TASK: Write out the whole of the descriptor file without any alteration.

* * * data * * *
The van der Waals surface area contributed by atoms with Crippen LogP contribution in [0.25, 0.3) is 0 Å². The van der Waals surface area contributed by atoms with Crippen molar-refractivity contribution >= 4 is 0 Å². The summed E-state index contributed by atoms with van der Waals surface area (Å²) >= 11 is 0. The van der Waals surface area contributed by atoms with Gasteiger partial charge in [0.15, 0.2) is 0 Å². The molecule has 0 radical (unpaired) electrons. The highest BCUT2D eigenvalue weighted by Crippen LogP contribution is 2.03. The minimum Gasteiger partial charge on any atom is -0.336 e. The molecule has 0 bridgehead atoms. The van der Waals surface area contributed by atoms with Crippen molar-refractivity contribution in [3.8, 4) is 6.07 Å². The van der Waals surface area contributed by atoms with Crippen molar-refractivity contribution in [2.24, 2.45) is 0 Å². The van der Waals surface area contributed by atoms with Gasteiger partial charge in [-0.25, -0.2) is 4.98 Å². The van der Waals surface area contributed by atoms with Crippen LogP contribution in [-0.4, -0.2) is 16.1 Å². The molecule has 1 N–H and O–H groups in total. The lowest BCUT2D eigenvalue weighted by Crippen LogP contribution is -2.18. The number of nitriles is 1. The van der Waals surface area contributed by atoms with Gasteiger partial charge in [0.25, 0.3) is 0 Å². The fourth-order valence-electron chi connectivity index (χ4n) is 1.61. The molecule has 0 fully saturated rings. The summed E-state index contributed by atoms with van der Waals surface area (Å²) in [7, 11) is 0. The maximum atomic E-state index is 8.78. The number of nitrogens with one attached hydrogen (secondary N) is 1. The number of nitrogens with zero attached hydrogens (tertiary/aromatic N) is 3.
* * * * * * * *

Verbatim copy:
The van der Waals surface area contributed by atoms with Crippen LogP contribution in [0.25, 0.3) is 0 Å². The van der Waals surface area contributed by atoms with Crippen molar-refractivity contribution >= 4 is 0 Å². The summed E-state index contributed by atoms with van der Waals surface area (Å²) >= 11 is 0. The van der Waals surface area contributed by atoms with Gasteiger partial charge in [0.15, 0.2) is 0 Å². The molecule has 0 radical (unpaired) electrons. The highest BCUT2D eigenvalue weighted by Crippen LogP contribution is 2.03. The minimum Gasteiger partial charge on any atom is -0.336 e. The molecule has 0 bridgehead atoms. The van der Waals surface area contributed by atoms with Crippen molar-refractivity contribution in [3.8, 4) is 6.07 Å². The van der Waals surface area contributed by atoms with Crippen molar-refractivity contribution in [2.24, 2.45) is 0 Å². The van der Waals surface area contributed by atoms with Gasteiger partial charge in [-0.25, -0.2) is 4.98 Å². The van der Waals surface area contributed by atoms with Crippen LogP contribution in [-0.4, -0.2) is 16.1 Å². The molecule has 1 N–H and O–H groups in total. The lowest BCUT2D eigenvalue weighted by Crippen LogP contribution is -2.18. The number of nitriles is 1. The van der Waals surface area contributed by atoms with Gasteiger partial charge in [0.25, 0.3) is 0 Å². The fourth-order valence-electron chi connectivity index (χ4n) is 1.61. The molecule has 0 fully saturated rings. The summed E-state index contributed by atoms with van der Waals surface area (Å²) in [7, 11) is 0. The maximum atomic E-state index is 8.78. The number of nitrogens with one attached hydrogen (secondary N) is 1. The number of nitrogens with zero attached hydrogens (tertiary/aromatic N) is 3.